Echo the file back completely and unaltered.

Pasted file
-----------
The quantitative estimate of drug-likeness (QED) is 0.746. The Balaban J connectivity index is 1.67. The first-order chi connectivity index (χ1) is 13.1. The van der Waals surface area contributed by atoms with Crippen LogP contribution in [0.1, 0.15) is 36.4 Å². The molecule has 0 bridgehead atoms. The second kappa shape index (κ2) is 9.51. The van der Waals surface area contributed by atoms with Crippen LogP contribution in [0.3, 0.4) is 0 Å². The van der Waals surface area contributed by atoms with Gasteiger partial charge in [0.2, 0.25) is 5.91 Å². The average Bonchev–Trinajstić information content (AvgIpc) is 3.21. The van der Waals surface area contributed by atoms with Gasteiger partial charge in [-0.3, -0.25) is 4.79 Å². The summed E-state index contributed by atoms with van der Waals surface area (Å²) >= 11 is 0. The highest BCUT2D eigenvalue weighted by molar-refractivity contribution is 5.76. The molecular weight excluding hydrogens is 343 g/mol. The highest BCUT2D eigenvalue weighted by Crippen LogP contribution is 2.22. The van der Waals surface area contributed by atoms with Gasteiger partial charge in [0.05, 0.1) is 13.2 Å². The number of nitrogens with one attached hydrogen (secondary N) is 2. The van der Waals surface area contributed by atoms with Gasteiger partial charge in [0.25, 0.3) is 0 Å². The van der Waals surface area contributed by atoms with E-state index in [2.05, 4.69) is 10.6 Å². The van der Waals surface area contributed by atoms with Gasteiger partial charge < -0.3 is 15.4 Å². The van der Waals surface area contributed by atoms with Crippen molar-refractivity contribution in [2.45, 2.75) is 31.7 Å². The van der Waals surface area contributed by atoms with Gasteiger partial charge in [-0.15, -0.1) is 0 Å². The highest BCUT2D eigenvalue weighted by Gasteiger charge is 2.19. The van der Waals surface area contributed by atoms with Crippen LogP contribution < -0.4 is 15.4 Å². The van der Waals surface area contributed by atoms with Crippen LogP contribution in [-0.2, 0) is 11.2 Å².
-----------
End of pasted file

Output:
The quantitative estimate of drug-likeness (QED) is 0.746. The Balaban J connectivity index is 1.67. The first-order chi connectivity index (χ1) is 13.1. The van der Waals surface area contributed by atoms with Crippen LogP contribution in [0.1, 0.15) is 36.4 Å². The molecule has 0 bridgehead atoms. The second kappa shape index (κ2) is 9.51. The van der Waals surface area contributed by atoms with Crippen LogP contribution in [0.3, 0.4) is 0 Å². The van der Waals surface area contributed by atoms with Gasteiger partial charge in [0.2, 0.25) is 5.91 Å². The average Bonchev–Trinajstić information content (AvgIpc) is 3.21. The van der Waals surface area contributed by atoms with Gasteiger partial charge in [-0.3, -0.25) is 4.79 Å². The summed E-state index contributed by atoms with van der Waals surface area (Å²) >= 11 is 0. The highest BCUT2D eigenvalue weighted by molar-refractivity contribution is 5.76. The molecular weight excluding hydrogens is 343 g/mol. The highest BCUT2D eigenvalue weighted by Crippen LogP contribution is 2.22. The van der Waals surface area contributed by atoms with Gasteiger partial charge in [0.05, 0.1) is 13.2 Å². The number of nitrogens with one attached hydrogen (secondary N) is 2. The van der Waals surface area contributed by atoms with Gasteiger partial charge in [0.25, 0.3) is 0 Å². The van der Waals surface area contributed by atoms with E-state index in [2.05, 4.69) is 10.6 Å². The van der Waals surface area contributed by atoms with Gasteiger partial charge < -0.3 is 15.4 Å². The van der Waals surface area contributed by atoms with Crippen molar-refractivity contribution in [2.45, 2.75) is 31.7 Å². The van der Waals surface area contributed by atoms with Gasteiger partial charge in [-0.15, -0.1) is 0 Å². The highest BCUT2D eigenvalue weighted by Gasteiger charge is 2.19. The van der Waals surface area contributed by atoms with Crippen LogP contribution < -0.4 is 15.4 Å². The van der Waals surface area contributed by atoms with Crippen LogP contribution in [-0.2, 0) is 11.2 Å².